Classic Gothic Tale to Give-away

It is thanks to Jo at The Book Jotter that I have now read Rebecca, after she offered copies to readers on World Book Night, one of the conditions being to pass the book on, so what better reason to offer the book as a give-away  If you would like to enter the draw, just make a comment and leave an email address so I can contact you after the draw on Wednesday November 7. You can also assist in selecting the books that will be offered free in the US and the UK for World Book Night 2013 by clicking on the link and nominating your favourite book(s).

View from the Musée d’Oceanographie, Monaco

As a quiet companion to a wealthy dowager in Monte Carlo, it was hard to imagine how this young woman, who remains unnamed throughout the novel, was going to elevate her station in life by any other means than some chance encounter – and indeed Mrs Van Hopper’s convenient two-week malady provides exactly the opportunity that would likely otherwise never have occurred.

There was nothing for it but to sit in my usual place beside Mrs Van Hopper while she,  like a large,complacent spider, spun her  wide net of tedium about the stranger’s person.

And with the change of location from the calm, sun-filled vistas of Monaco and Italy, we arrive at Manderley, the grand estate of many rooms, corridors, wings, ritual, tradition and an established staff, all haunted by memories, both real and imagined of the previous Mrs de Winter, Rebecca.

Last night I dreamt I went to Manderley again.

In Rebecca, Daphne du Maurier has created an extraordinary character who though never physically present, seems to affect everyone from the dog to the most loyal and disturbing housekeeper, Mrs Danvers to the slightly demented grandmother.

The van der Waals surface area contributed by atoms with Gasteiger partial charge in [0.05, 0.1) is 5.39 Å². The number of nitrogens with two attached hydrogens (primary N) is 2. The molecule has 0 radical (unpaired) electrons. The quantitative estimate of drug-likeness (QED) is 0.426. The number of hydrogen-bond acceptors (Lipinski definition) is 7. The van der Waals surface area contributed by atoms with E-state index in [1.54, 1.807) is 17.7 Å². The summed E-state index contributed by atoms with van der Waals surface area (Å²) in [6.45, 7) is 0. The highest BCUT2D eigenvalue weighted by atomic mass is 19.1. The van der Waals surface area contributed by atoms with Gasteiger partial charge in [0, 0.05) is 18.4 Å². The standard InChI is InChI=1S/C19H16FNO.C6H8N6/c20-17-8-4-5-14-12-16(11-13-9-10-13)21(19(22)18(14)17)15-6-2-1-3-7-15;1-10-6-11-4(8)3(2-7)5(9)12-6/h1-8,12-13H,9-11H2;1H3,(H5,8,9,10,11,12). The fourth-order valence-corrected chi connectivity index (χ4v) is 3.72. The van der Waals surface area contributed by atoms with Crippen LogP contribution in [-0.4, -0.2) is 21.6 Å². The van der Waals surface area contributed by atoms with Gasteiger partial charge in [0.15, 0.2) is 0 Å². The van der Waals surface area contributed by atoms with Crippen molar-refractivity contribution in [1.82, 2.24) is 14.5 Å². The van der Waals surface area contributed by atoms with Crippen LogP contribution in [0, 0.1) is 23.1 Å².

The new bride quickly comes to realise how different she is to her predecessor and perhaps being so young is therefore prone to exaggerated imaginings which add to her feeling of insecurity. All of which does make one wish someone would sit her down for a moment and explain exactly what is what, her sister-in-law comes close, but never quite stays long enough to enlighten her young sister-in-law – although that vivid imagination and neurotic behaviour do add to the suspense and excruciating discomfort of someone who feels most out of place in her new world.

Daphne du Maurier

Du Maurier herself was living in Alexandria at the time she wrote Rebecca and was said to have felt uncomfortable with her life and obligations as the wife of a commanding officer, entertaining other wives while surviving the fierce heat of an Egyptian summer.

Both woman in the novel reflect aspects of du Maurier’s own complex character and the duality of her natural inward inclination versus the more extrovert role she was required to play. No doubt these experiences she was living through on a daily basis continued to feed her imagination and enrich the two female characters who really did seem to have little in common, the author giving away few clues as to why Maxim could have married two such opposite types of women.

Intrigue, tradition, a grand estate, a young naïve protagonist with an over active imagination, all contribute to a fascinating and compelling read – a classic that continues to enthrall readers as much today as it did in 1938 when it was first published, not to mention a Hitchcock film!

Don’t forget to leave a comment and your email address if you would like to enter the draw to receive this copy.

Do you have a Daphne du Maurier favourite?

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18 thoughts on “Classic Gothic Tale to Give-away

  1. Oh Rebecca has long been my favourite Daphne de Maurier novel, though I do remember enjoying My Cousin Rachel and Frenchman’s Creek also. It would be lovely to re-read Rebecca, and since I have already passed on my own copy many years ago, what a lovely prize this would be! Excellent review as usual, picking up and highlighting many of the novel’s nuances often otherwise missed.